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  #16 (permalink)  
Old 03-01-2011, 04:49 PM
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Quote:
Originally Posted by 350chevyrob
ok heres the story on my truck i had a stock 5.7 tbi in my truck and did a cam ,head,intake,and crab swap the heads are

world sportsman II heads 200cc runners 2.02 1.64/64cc

comp cam 4x4 X4270H 270/274 480/498 @111

intake with 4160 750 holley

now after getting it to run right i took it out to test drive it and there's no power .motor rev's up and sounds good but it's worse than the tbi setup i had on it before .so i noticed a ticking sound coming from the valve cover.i think i have a collapsed lifter or didn't set the rockers arm right.so i was going to do a compression test to see if i'm losing compression in any cylinders.
so i question is about what psi should i be in when i do the test??

thank you rob
This will not make any bottom end power, the heads are huge for a 350 the cam fairly long and the valves large not to mention the 750 Holley, you're going to have to wind this up. If you're running an automatic with a stock stall converter the engine is going to bog out of the hole as it's held to the lower rev range this cam needs more stall.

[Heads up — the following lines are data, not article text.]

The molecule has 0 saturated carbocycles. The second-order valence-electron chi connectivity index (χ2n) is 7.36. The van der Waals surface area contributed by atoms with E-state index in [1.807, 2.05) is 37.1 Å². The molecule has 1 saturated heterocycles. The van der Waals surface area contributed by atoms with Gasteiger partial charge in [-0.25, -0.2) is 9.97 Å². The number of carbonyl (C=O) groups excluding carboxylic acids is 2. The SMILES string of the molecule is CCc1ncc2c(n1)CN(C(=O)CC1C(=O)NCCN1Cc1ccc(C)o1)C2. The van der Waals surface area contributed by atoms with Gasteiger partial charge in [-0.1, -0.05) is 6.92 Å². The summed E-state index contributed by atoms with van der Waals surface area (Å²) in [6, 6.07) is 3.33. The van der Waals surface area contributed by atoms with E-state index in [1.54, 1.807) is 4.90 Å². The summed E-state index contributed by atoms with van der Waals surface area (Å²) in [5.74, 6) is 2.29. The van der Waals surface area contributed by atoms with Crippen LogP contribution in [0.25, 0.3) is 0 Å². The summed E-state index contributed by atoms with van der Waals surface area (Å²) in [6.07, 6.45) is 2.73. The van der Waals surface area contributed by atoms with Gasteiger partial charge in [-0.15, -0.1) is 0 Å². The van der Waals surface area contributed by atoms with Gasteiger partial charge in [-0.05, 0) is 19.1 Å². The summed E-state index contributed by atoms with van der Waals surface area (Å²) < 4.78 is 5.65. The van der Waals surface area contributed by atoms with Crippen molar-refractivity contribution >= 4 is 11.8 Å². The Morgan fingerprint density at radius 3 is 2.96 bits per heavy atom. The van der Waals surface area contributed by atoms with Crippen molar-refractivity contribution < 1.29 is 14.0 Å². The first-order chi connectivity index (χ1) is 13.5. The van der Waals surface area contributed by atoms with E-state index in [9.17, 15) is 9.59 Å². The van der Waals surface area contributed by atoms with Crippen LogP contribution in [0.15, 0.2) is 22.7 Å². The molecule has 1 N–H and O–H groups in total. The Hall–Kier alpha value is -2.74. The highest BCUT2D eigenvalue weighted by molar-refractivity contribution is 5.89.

Lots of good parts but it's going to take some sorting to get this up to its potential.

Lifters are an increasing problem, seems nobody can make a good set any more. ID the ticker then R&R it and start over.

Bogie

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  #17 (permalink)  
Old 03-01-2011, 04:58 PM
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so your saying that it won't make any power ?
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Old 03-01-2011, 05:09 PM
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Did you change the distributor? I dont think the factory TBI distributor will provide proper timing when running open loop.
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Old 03-01-2011, 05:13 PM
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before i built this motor i had a 388 stoker in and pretty much did the same thing with how i set it up with the dizzy and it ran great .i have a 4l60e in my truck and i made a TPS bracket to mount on the side of the carb to run the tranny .i never had a problem with the dizzy not firing right .it made great power with the 388 in .just having trouble with this bish LOL
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Old 03-01-2011, 05:18 PM
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heres some pics of my setup